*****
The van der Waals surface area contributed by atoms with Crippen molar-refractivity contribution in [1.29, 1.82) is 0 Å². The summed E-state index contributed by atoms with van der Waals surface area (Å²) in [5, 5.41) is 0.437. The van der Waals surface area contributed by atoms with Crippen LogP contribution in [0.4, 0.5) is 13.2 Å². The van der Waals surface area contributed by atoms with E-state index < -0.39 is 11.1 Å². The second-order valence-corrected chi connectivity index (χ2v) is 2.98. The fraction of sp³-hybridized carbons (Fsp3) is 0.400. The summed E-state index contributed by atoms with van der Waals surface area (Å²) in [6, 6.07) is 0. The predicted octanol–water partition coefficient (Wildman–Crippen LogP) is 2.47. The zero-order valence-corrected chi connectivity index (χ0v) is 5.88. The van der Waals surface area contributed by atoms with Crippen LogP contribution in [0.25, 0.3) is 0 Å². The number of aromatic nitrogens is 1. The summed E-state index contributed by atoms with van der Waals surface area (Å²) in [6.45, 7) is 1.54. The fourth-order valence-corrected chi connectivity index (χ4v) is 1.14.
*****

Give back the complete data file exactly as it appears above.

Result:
The van der Waals surface area contributed by atoms with Crippen molar-refractivity contribution in [1.29, 1.82) is 0 Å². The summed E-state index contributed by atoms with van der Waals surface area (Å²) in [5, 5.41) is 0.437. The van der Waals surface area contributed by atoms with Crippen LogP contribution in [0.4, 0.5) is 13.2 Å². The van der Waals surface area contributed by atoms with E-state index < -0.39 is 11.1 Å². The second-order valence-corrected chi connectivity index (χ2v) is 2.98. The fraction of sp³-hybridized carbons (Fsp3) is 0.400. The summed E-state index contributed by atoms with van der Waals surface area (Å²) in [6, 6.07) is 0. The predicted octanol–water partition coefficient (Wildman–Crippen LogP) is 2.47. The zero-order valence-corrected chi connectivity index (χ0v) is 5.88. The van der Waals surface area contributed by atoms with Crippen LogP contribution in [0.25, 0.3) is 0 Å². The number of aromatic nitrogens is 1. The summed E-state index contributed by atoms with van der Waals surface area (Å²) in [6.45, 7) is 1.54. The fourth-order valence-corrected chi connectivity index (χ4v) is 1.14.